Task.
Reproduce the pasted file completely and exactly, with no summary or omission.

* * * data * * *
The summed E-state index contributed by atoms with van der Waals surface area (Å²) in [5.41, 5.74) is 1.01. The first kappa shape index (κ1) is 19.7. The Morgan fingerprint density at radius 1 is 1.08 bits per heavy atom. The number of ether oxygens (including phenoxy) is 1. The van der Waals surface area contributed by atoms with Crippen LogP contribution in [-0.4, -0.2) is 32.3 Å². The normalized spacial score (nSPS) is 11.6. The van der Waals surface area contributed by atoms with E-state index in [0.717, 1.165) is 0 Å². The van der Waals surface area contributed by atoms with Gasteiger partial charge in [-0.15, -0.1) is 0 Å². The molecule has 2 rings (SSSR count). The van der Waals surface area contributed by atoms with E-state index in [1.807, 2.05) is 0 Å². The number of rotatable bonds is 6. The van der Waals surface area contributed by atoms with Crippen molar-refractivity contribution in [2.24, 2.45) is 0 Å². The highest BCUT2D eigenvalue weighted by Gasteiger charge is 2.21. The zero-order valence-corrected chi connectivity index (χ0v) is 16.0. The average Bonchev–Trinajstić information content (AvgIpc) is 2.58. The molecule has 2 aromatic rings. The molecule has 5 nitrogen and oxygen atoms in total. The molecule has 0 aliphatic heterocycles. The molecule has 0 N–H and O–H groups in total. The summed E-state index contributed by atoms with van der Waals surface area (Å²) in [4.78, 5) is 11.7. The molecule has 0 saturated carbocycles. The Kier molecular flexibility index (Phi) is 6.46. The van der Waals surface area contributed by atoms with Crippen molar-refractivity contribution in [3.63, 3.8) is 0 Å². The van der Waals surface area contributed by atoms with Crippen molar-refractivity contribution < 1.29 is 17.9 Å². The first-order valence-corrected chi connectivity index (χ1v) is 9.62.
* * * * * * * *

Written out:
The summed E-state index contributed by atoms with van der Waals surface area (Å²) in [5.41, 5.74) is 1.01. The first kappa shape index (κ1) is 19.7. The Morgan fingerprint density at radius 1 is 1.08 bits per heavy atom. The number of ether oxygens (including phenoxy) is 1. The van der Waals surface area contributed by atoms with Crippen LogP contribution in [-0.4, -0.2) is 32.3 Å². The normalized spacial score (nSPS) is 11.6. The van der Waals surface area contributed by atoms with E-state index in [0.717, 1.165) is 0 Å². The van der Waals surface area contributed by atoms with Gasteiger partial charge in [-0.15, -0.1) is 0 Å². The molecule has 2 rings (SSSR count). The van der Waals surface area contributed by atoms with E-state index in [1.807, 2.05) is 0 Å². The number of rotatable bonds is 6. The van der Waals surface area contributed by atoms with Crippen molar-refractivity contribution in [2.24, 2.45) is 0 Å². The highest BCUT2D eigenvalue weighted by Gasteiger charge is 2.21. The zero-order valence-corrected chi connectivity index (χ0v) is 16.0. The average Bonchev–Trinajstić information content (AvgIpc) is 2.58. The molecule has 2 aromatic rings. The molecule has 5 nitrogen and oxygen atoms in total. The molecule has 0 aliphatic heterocycles. The molecule has 0 N–H and O–H groups in total. The summed E-state index contributed by atoms with van der Waals surface area (Å²) in [4.78, 5) is 11.7. The molecule has 0 saturated carbocycles. The Kier molecular flexibility index (Phi) is 6.46. The van der Waals surface area contributed by atoms with Crippen molar-refractivity contribution in [3.63, 3.8) is 0 Å². The van der Waals surface area contributed by atoms with Crippen molar-refractivity contribution < 1.29 is 17.9 Å². The first-order valence-corrected chi connectivity index (χ1v) is 9.62.